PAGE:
Members of the public are welcome to attend, and will be given opportunities to speak for one minute each, said commission chair Judy Rice.
Rice added that she was expecting a long meeting — starting at 5:30 p.m. and possibly running past midnight, she said — because of a “huge number of representatives from the public who [may] want to speak.”
The Jewish community, in particular, will “hopefully” turn up in great numbers to hear the issue, said human rights commission member Ann Zimmer, the Sonoma County chairperson for the S.F.-based Jewish Community Relations Council from 1990 to 1994. She said she has spoken to fellow JCRC members in the North Bay as well as others in the Jewish community who are deeply disturbed about the prospect of BDS gaining a foothold in Sonoma.
“I do believe this is a test case, at least for the West, possibly for the United States, for the BDS movement,” said Zimmer, who added that she was the only commission member with a strong Jewish identity, to her knowledge. And after NCCP was granted time at next week’s meeting, she was the commission member who suggested inviting Veolia representatives to rebut, she said.
The JCRC this week sent out an action alert about the meeting, encouraging members of the Jewish community to attend and speak. Noga Zimerman, the JCRC’s director of Middle East affairs, said the organization was denied the right to formally present before the commission.
“This is a deeply divisive initiative … that is absolutely part of a larger BDS campaign, and the JCRC rejects that movement because we believe it’s one-sided,” Zimerman said. “It works to delegitimize Israel’s existence under any borders, and it works to delegitimize the two-state solution.”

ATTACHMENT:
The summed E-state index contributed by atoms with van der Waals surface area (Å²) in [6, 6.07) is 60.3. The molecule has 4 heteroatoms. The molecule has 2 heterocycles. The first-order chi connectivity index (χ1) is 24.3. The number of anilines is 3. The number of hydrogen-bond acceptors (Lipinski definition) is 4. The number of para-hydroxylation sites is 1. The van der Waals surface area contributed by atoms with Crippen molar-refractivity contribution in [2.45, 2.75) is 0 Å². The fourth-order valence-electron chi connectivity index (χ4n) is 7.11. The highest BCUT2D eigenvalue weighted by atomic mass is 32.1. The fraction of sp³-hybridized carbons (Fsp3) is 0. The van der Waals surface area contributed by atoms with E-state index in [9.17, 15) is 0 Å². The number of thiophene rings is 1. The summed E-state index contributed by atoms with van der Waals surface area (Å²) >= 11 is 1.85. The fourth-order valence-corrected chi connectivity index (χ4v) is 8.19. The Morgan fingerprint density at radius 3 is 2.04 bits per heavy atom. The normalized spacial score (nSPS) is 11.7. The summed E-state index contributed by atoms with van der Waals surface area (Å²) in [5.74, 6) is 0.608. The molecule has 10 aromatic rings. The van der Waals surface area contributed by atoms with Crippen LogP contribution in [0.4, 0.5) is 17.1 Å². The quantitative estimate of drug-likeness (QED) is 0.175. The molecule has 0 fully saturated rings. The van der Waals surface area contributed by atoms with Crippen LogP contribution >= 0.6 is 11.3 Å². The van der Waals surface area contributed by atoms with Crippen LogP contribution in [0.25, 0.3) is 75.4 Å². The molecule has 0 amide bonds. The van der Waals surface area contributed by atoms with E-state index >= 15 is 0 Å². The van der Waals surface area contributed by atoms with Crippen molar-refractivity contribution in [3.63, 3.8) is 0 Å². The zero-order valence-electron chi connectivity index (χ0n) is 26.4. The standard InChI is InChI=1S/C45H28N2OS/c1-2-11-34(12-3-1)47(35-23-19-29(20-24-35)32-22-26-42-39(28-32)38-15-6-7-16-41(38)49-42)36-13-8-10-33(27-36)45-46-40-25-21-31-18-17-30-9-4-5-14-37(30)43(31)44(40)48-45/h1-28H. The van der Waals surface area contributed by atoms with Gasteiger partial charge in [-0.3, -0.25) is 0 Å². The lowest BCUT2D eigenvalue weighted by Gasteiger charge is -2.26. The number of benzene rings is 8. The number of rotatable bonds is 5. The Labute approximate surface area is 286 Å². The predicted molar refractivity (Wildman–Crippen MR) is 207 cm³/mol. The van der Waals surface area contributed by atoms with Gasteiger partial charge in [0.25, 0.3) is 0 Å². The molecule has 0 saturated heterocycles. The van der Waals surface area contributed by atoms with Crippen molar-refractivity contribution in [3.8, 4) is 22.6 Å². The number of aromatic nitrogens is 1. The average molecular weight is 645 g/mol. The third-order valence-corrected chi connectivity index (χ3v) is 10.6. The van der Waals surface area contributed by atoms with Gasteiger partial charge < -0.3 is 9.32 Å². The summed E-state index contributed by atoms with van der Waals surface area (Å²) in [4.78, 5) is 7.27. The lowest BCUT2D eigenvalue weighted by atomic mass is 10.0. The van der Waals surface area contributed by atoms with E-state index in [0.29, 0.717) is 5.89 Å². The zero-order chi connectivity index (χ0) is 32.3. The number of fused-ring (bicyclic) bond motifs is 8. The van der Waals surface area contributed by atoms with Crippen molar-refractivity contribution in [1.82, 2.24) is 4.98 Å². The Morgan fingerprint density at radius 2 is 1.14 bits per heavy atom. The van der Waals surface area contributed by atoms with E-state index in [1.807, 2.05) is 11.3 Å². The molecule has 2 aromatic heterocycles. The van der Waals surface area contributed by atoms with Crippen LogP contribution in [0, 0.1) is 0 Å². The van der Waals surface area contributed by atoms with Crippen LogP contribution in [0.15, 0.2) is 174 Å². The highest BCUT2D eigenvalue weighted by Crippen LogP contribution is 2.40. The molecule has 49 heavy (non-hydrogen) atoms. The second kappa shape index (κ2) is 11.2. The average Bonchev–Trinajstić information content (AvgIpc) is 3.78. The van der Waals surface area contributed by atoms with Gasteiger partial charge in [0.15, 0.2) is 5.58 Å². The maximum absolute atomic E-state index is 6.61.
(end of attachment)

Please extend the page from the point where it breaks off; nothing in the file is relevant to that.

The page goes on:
Zimerman added that the initiative was “outrageously out of [the commission]’s mandate to promote better human relations among people in Sonoma County.”
Three months ago, a similar action was undertaken against Veolia in Davis, but it failed. There, BDS and pro-Palestinian groups attempted to prevent the Davis-Woodland Clean Water Agency from including Veolia Water North America (which falls under the umbrella of Veolia Environment) in a bid for a multimillion-dollar project to bring water to Central California communities. The agency ultimately voted unanimously to include the company, according to the local newspaper, the Davis Enterprise.
If next week’s meeting in Santa Rosa leads to a proposal from a member of the Commission on Human Rights, it’s possible that the commission could vote on a resolution on July 24, Rice said. But given the size of the expected turnout, it’s not likely within one evening, the chairperson added.
If the process does eventually lead to a resolution, said Rice, it will mean that the commission — which is mandated to advocate “for policy at the local, state and federal levels that promotes equal rights, tolerance and inclusiveness” — presents the Sonoma County Board of Supervisors with a docket of information related to the issue with a draft of the resolution. “We have no power over what the county actually does,” she said.
Rice added that, as chair of the commission, she will be issuing a stern warning about conduct to those present July 24.
“At some point at the beginning of the meeting, I’ll announce that we are dealing with issues that are probably going to arouse some passions,” she said. “And that while everyone is free to speak their mind, I will insist that every speaker be treated with courtesy, with respect, and that we remain civil.”
She added: “Whether or not we manage to follow that, we’ll see.”